Highland Games: Why It May Be the Sport for You

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 Article written by Rachelle Reinking
After moving beyond the fledgling lifter stage, you may find yourself wanting to compete in a sport. Luckily, there are plenty to choose from: powerlifting, Olympic lifting, strongman, CrossFit, physique, bodybuilding, and more. It can be a little daunting to figure out which one is right for you. Ideally, your chosen sport needs to fit not only your goals, but also your personal and lifestyle needs. Through trial and error, I found my sport in the Scottish Highland games.

The Basics

The American version of the sport features nine throwing events: Braemer stone, open stone, light hammer, heavy hammer, caber toss, sheaf toss, weight for height, lightweight for distance, and heavyweight for distance. Just like field events in track, you are allowed three throwing attempts in the distance events. In height events, you are allowed three attempts at each height from your entry throw until you miss. And yes, you are required to wear a kilt to compete.

If you’re interested in finding a performance-based sport, here are a few reasons why the Highland games may be for you.

  1. There are no weight cuts or gains.

Unlike other strength sports, the Highland games do not categorize competitors by weight. Instead, the classes are narrowed by age and experience. All women 41 and under compete in the Women’s Open class. Men’s novices begin in the C class, moderately experienced throwers compete in the B class, and advanced throwers compete in the A class. At age 42, you may compete in the Men’s or Women’s Masters Class (bonus: the implements in the Masters class are lighter). Are drastic cuts and gains for weight classes mentally and physically draining for you? Have you had disordered eating or body image issues in the past? If so, this different division of classes will work in your favor. You no longer have to live or die by the scale or dramatically drop water in preparation to pose on stage for aesthetic competitions. For me, this was an important influence on my decision to compete.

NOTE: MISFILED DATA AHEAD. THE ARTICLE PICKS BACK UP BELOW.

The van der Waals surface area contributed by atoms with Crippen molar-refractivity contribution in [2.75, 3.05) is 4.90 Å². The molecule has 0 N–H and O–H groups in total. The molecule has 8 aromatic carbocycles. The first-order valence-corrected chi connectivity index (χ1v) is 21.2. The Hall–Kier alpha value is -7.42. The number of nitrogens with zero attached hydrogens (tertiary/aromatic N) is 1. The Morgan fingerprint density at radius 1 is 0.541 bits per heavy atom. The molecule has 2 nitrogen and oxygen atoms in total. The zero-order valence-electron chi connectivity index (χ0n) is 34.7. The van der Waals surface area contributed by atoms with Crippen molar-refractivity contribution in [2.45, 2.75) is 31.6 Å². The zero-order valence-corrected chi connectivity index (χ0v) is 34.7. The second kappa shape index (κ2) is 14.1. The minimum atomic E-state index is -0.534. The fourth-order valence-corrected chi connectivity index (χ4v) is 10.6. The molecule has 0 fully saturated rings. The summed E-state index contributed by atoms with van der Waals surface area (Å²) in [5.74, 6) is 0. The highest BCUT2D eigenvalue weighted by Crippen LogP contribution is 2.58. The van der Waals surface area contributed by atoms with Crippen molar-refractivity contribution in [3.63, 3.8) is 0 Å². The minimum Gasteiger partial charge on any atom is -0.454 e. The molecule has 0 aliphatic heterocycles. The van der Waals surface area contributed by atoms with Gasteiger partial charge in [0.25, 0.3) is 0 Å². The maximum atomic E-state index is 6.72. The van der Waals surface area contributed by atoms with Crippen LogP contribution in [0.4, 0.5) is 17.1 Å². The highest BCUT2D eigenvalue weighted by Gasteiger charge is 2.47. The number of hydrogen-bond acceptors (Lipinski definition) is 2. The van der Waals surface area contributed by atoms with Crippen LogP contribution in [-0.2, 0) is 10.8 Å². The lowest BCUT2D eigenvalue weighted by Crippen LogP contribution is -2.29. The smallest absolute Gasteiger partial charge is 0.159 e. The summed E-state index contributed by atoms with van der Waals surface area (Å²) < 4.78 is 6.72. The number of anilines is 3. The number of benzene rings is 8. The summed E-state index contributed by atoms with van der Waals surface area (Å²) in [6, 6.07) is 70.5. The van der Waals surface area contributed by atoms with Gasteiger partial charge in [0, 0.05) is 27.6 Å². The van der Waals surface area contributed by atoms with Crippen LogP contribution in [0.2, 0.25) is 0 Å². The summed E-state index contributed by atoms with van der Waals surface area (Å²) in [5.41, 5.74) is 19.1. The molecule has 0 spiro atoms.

1. Technique outweighs size.

Size doesn’t matter – as much. Yes, it’s true that someone with more mass can produce greater force behind the throwing implement than someone with significantly less mass. However, if you don’t practice technique meticulously, someone slightly smaller than you will out throw you in these events. The caber is a great example of this. Throwing a giant telephone pole isn’t just about how much power you can exert, but how precisely you can make the pick and how accurately you can time the turn. When athletes are close in size and strength, the determining factor of a farther throw will depend on whose technique is better.

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  1. It’s a seasonal sport.

The Highland games season typically runs from March to October in most areas. Unless you have access to an indoor track arena, you’ll likely only practice throwing during those months. If you like to compete or do other recreational activities, those other months are perfect to place your focus elsewhere. Some people focus on aesthetic goals; some focus on gaining mass and more strength. I direct my attention back to pole dancing. Both pole dance and the Highland games place tension in the upper back and shoulders, so I prefer to not burn myself out by training them in a balanced way year round. Unless you become seriously injured, you won’t derail your training for the games in this off-season.

  1. The camaraderie is bar none to other communities I’ve been in.

If you are brand new to the Highland games, you’ll be welcomed in by people and become friends by the end of the daylong competition. Seriously, this isn’t just a rose-colored glasses and utopian view. Even though it is a contest, everyone encourages each other to push for a PR, gives you tips on your technique after an attempt, and congratulates you when you do something bad ass. Experienced throwers acclimate new throwers to the community and teach them the ropes even if they’ve never touched an implement. I have yet to encounter competitors with superiority complexes that don’t have time for newbies. This is why I believe there has been a big resurgence in the sport – we are just a giant clan who looks out for our people.

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If any of the above resonated with you, the Highland games just may be the strength sport you’re looking for. Check for upcoming competitions in your area, which are usually in conjunction with Scottish festivals. Other listings can be found on the North American Scottish Games Athletics (NASGA) website at nasgaweb.com. Oh, and don’t forget to buy your kilt.

  • GunToting[Redacted]

    Just a couple of additional points… Masters can start competing in these categories at age 40, and may be grouped in large or small age ranges, depending on the event. There is also a lightweight division often offered for men and women, although the weight threshold varies by region (Either under 200 or 190 for men, under 150 or 140 for women).

    And yes, it is one of the most open, welcoming community you will ever find. Show up at an event and start talking with the competitors and you will be provided with tips, advice, funny stories, and very frequently, offers of a wee dram or two.